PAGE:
Sub-prime loans are making a comeback, but don’t assume that they’re the same products as those that contributed to the financial meltdown of 2008 (and stop calling them sub-prime). After all, this isn’t the wild west of the mid-aughts, when borrowers who could not afford a mortgage were granted one. Most of the borrowers in this space today aren’t high-risk at all, as three industry experts explained in a recent WebCast hosted by Originators Connect.
“We believe it’s an exciting category in a mortgage industry that’s struggling a little bit right now,” said Tom Hutchens, senior vice president of sales and marketing at Angel Oak Mortgage Solutions, which has been pushing an education and awareness campaign about how originators can work non-QM loans into their offerings.
As the market has rebounded been rebuilt, a new category of borrower has emerged – or rather, a category of would-be borrower who has been left by the wayside: people who have been knocked out of the market by today’s very risk-averse standards.
“There are a lot of people who would like to get back into the housing market but have less than perfect credit record that shouldn’t make them not credit worthy, there should be a product and service that allows them to get back into home ownership or allows them to tap into the equity of their property in a responsible and sustainable way,” said Rick Sharga, executive vice president of Carrington Mortgage Holdings, LLC.
“We are trying to get as many people back into the game as possible, but we want to do it in a way that’s responsible, in a way that’s sustainable, and in a way that doesn’t repeat the same mistakes that the industry made in the early part of the decade of the 2000s.”
There are plenty of people – customers and originators alike – who are wary of the non-QM loan. The truth of the matter is, getting these non-prime (or non-QM, or near-prime) loans right is a balancing act, and by all accounts, the industry is in a much better place to get that balancing act right today than it was a decade ago.
“It’s a completely underserved market,” said Will Fisher, senior vice president of Citadel Servicing. “There are very deserving borrowers in the space, it can be done very well and responsibly, there are just certain rules that we have to adhere to. A lot of regulation from the government is to help keep things on the straight and narrow. Inside these rules, we can make these loans and they’re very good quality. They’re some of the highest quality, some of the best vintages we’ve seen in years . . . [but] there’s a lot of fear out there.”
There are a few differences in how these non-QM loans are done today versus how they were done in the past, and that should give you peace of mind. One of these things that’s changed is how invested everyone is in the loan itself. Hutchens said that borrowers are now required to provide down payments, where pre-crisis, when loans with 100% financing were rampant, “it was very easy for people to walk away because they had no skin in the game,” Hutchens said.
The increased amount of “skin in the game” isn’t just for borrowers and lenders, but for investors as well. Any issuers of non-QM securities are required to hold onto the loans for a minimum of five years.
Another difference, Sharga pointed out, is that the unwritten rules for commonsense underwriting were routinely ignored. There was a lot of risk layering, which means a borrower with a low FICO score – not necessarily a high risk on its own – was also given a loan with no down payment requirement on top of maybe having a 100%-110% LTV, on top of being unable to provide full documentation; in other words, it was risk upon risk upon risk. Today, that risk is offset, so while that same borrower may have a low FICO scare, for example, he would be required to make a higher down payment. There is a lot more manual underwriting of these loans, and the underwriter takes a deeper look at the whole picture of the borrower.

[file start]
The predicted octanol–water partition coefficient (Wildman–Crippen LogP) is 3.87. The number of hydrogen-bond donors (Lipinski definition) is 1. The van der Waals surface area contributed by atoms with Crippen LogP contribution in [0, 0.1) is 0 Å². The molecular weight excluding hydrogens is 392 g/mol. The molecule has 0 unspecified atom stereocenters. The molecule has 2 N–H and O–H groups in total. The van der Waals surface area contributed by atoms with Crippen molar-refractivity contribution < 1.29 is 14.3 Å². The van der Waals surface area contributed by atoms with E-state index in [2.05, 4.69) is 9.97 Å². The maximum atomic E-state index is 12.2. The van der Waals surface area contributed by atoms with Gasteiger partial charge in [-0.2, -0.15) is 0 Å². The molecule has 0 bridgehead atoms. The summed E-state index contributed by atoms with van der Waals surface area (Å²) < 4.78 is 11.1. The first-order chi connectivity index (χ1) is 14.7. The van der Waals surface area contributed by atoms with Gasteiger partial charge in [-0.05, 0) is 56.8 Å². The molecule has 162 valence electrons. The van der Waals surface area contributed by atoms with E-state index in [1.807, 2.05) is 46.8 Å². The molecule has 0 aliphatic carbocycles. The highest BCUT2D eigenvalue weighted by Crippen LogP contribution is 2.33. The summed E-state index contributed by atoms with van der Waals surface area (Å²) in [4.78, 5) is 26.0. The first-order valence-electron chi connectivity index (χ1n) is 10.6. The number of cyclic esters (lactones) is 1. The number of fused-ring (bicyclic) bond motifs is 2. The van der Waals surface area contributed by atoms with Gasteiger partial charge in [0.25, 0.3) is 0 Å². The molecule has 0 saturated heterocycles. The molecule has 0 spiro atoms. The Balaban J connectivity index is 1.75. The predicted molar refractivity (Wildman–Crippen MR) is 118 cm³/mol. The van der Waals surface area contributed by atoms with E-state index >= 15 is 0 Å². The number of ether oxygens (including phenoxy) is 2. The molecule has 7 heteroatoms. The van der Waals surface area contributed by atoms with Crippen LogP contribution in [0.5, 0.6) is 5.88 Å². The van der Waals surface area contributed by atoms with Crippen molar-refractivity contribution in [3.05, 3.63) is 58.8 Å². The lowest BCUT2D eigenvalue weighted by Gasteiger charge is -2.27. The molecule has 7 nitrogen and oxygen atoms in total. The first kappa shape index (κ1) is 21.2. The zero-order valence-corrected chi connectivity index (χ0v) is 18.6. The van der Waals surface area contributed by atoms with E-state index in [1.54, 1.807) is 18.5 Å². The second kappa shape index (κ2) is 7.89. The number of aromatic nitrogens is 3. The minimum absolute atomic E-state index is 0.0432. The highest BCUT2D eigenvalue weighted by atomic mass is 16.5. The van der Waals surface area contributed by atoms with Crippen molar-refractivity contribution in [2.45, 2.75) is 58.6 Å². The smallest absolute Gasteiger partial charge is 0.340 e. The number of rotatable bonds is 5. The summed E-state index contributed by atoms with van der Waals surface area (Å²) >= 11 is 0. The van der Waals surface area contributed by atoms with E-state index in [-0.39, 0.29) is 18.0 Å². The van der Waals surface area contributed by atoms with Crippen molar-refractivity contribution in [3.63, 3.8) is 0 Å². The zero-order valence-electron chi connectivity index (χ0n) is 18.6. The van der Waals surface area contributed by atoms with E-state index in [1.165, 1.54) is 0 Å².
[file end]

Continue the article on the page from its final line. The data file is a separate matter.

Originators can be reassured by the increased safeguards, and excited by the sheer number of potential borrowers in this category, in addition to the fact that there’s a lot less competition, as none of the major depository banks are doing non-QM loans.
“All of the loans that we’ve seen from the bigger players have either been strictly within the QM guidelines or they’ve been jumbo loans with high net worth individuals that are kept on portfolio,” Sharga said. “If you look at the overwhelming majority of loans being issued by the traditional players, most of them fall squarely within QM box because of regulatory risk, of compliance risk, reputation risk, litigation risk, you name it, they’re people who have opted out.”
Opting out means that there’s a lot of originators who are unable to add it to their product offering, which opens the door for anyone who’s able to reach these potential borrowers and close on their loans. It could be a great boost to existing business.
“This non QM space is so small relative to the pre-crisis size, but also relative to the mortgage market as a whole, there is so much opportunity right now with the current products, no one’s really rushing to expand guidelines and start doing crazy loans however you define that,” Hutchens said. “We’re in the right area. The guidelines, the products, the programs, they’re right. We just need to continue to educate the originators and the other participants in the real estate space so that they know these products and programs are available.”
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